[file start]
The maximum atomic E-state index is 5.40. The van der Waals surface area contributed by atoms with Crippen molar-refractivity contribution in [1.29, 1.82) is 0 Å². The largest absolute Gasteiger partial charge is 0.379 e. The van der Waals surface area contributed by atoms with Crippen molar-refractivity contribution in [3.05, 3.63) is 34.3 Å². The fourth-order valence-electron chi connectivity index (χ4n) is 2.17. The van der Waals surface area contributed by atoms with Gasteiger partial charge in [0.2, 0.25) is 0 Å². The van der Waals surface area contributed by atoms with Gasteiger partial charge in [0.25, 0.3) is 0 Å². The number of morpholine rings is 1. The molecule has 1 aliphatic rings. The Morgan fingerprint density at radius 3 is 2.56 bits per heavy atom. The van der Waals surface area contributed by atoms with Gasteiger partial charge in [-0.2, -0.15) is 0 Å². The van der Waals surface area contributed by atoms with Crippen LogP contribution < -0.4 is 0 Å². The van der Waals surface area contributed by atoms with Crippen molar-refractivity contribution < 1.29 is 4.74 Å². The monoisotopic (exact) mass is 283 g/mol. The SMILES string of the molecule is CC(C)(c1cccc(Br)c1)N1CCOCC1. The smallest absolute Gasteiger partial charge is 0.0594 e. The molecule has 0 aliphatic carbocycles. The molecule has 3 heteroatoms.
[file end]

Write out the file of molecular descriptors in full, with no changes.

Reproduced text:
The maximum atomic E-state index is 5.40. The van der Waals surface area contributed by atoms with Crippen molar-refractivity contribution in [1.29, 1.82) is 0 Å². The largest absolute Gasteiger partial charge is 0.379 e. The van der Waals surface area contributed by atoms with Crippen molar-refractivity contribution in [3.05, 3.63) is 34.3 Å². The fourth-order valence-electron chi connectivity index (χ4n) is 2.17. The van der Waals surface area contributed by atoms with Gasteiger partial charge in [0.2, 0.25) is 0 Å². The van der Waals surface area contributed by atoms with Gasteiger partial charge in [0.25, 0.3) is 0 Å². The number of morpholine rings is 1. The molecule has 1 aliphatic rings. The Morgan fingerprint density at radius 3 is 2.56 bits per heavy atom. The van der Waals surface area contributed by atoms with Gasteiger partial charge in [-0.2, -0.15) is 0 Å². The van der Waals surface area contributed by atoms with Crippen LogP contribution < -0.4 is 0 Å². The van der Waals surface area contributed by atoms with Crippen molar-refractivity contribution < 1.29 is 4.74 Å². The monoisotopic (exact) mass is 283 g/mol. The SMILES string of the molecule is CC(C)(c1cccc(Br)c1)N1CCOCC1. The smallest absolute Gasteiger partial charge is 0.0594 e. The molecule has 0 aliphatic carbocycles. The molecule has 3 heteroatoms.